The agency in charge of the DTV subsidy program is reporting that 76 percent of U.S. households relying exclusively on over-the-air TV have applied for federal assistance.
The National Telecommunications and Information Administration said 11 million of the 14.3 million households that the Nielsen Co. says rely on over-the-air TV have requested coupons. (See “NTIA Coupon Request Rates by DMA”) The NTIA, a division of the Commerce Department, was directed by Congress two years ago to create and execute a program to distribute $40 coupons, two per eligible household, good against digital-to-analog converter boxes. The devices will be necessary to keep legacy analog TV sets working after next Feb. 17, when broadcaster power down analog transmitters.
Households with cable or satellite TV are just as eligible as those without, and all told, 22 million households have requested more than 41 million coupons. More than 38 million have been mailed, and 17 million have been redeemed while more than 12 million have expired. Federal law dictates the coupons must expire 90 days after issue, and anecdotal evidence suggests that once they do, folks have little chance of getting replacements.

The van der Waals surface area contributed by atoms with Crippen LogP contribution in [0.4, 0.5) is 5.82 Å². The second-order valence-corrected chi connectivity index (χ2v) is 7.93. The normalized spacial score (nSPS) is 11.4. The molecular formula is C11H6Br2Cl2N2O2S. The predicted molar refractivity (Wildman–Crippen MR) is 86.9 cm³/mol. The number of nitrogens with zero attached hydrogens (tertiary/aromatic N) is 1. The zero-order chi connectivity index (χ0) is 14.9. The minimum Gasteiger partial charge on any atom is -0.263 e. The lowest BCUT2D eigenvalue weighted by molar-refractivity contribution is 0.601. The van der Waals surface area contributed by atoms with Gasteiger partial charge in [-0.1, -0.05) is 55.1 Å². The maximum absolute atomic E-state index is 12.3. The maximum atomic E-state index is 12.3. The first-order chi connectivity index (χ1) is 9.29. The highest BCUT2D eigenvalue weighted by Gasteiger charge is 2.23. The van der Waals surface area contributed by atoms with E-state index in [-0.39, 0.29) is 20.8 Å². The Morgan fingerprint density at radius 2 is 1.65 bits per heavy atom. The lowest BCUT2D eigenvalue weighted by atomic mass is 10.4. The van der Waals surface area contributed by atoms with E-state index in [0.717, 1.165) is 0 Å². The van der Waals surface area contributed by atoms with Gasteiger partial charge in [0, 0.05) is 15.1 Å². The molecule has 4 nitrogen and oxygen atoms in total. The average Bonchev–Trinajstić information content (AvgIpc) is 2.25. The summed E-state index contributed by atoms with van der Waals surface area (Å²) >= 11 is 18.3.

The NTIA has committed $1.16 billion in coupons, both redeemed and on order. The agency was allotted $1.5 billion for the entire task, money intended to be pulled out of the auction proceeds from TV spectrum previously occupied by nascent digital signals.
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